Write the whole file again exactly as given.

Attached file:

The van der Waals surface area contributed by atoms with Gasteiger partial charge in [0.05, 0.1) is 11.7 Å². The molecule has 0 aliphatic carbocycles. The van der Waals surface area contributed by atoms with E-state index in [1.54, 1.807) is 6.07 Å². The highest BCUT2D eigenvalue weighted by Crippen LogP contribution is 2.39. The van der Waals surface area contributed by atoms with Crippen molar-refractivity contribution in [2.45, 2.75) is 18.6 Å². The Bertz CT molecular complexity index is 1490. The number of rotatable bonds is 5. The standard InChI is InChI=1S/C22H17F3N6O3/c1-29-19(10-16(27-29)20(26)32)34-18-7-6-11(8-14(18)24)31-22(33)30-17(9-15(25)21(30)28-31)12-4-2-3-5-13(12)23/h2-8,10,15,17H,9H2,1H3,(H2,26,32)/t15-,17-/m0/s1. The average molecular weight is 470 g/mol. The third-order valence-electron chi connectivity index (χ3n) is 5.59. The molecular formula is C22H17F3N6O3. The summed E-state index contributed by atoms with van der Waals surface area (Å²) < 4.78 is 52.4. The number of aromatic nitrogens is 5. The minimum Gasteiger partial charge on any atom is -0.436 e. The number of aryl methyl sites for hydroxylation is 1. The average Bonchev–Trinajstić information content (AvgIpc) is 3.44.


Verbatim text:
The van der Waals surface area contributed by atoms with Gasteiger partial charge in [0.05, 0.1) is 11.7 Å². The molecule has 0 aliphatic carbocycles. The van der Waals surface area contributed by atoms with E-state index in [1.54, 1.807) is 6.07 Å². The highest BCUT2D eigenvalue weighted by Crippen LogP contribution is 2.39. The van der Waals surface area contributed by atoms with Crippen molar-refractivity contribution in [2.45, 2.75) is 18.6 Å². The Bertz CT molecular complexity index is 1490. The number of rotatable bonds is 5. The standard InChI is InChI=1S/C22H17F3N6O3/c1-29-19(10-16(27-29)20(26)32)34-18-7-6-11(8-14(18)24)31-22(33)30-17(9-15(25)21(30)28-31)12-4-2-3-5-13(12)23/h2-8,10,15,17H,9H2,1H3,(H2,26,32)/t15-,17-/m0/s1. The average molecular weight is 470 g/mol. The third-order valence-electron chi connectivity index (χ3n) is 5.59. The molecular formula is C22H17F3N6O3. The summed E-state index contributed by atoms with van der Waals surface area (Å²) < 4.78 is 52.4. The number of aromatic nitrogens is 5. The minimum Gasteiger partial charge on any atom is -0.436 e. The number of aryl methyl sites for hydroxylation is 1. The average Bonchev–Trinajstić information content (AvgIpc) is 3.44.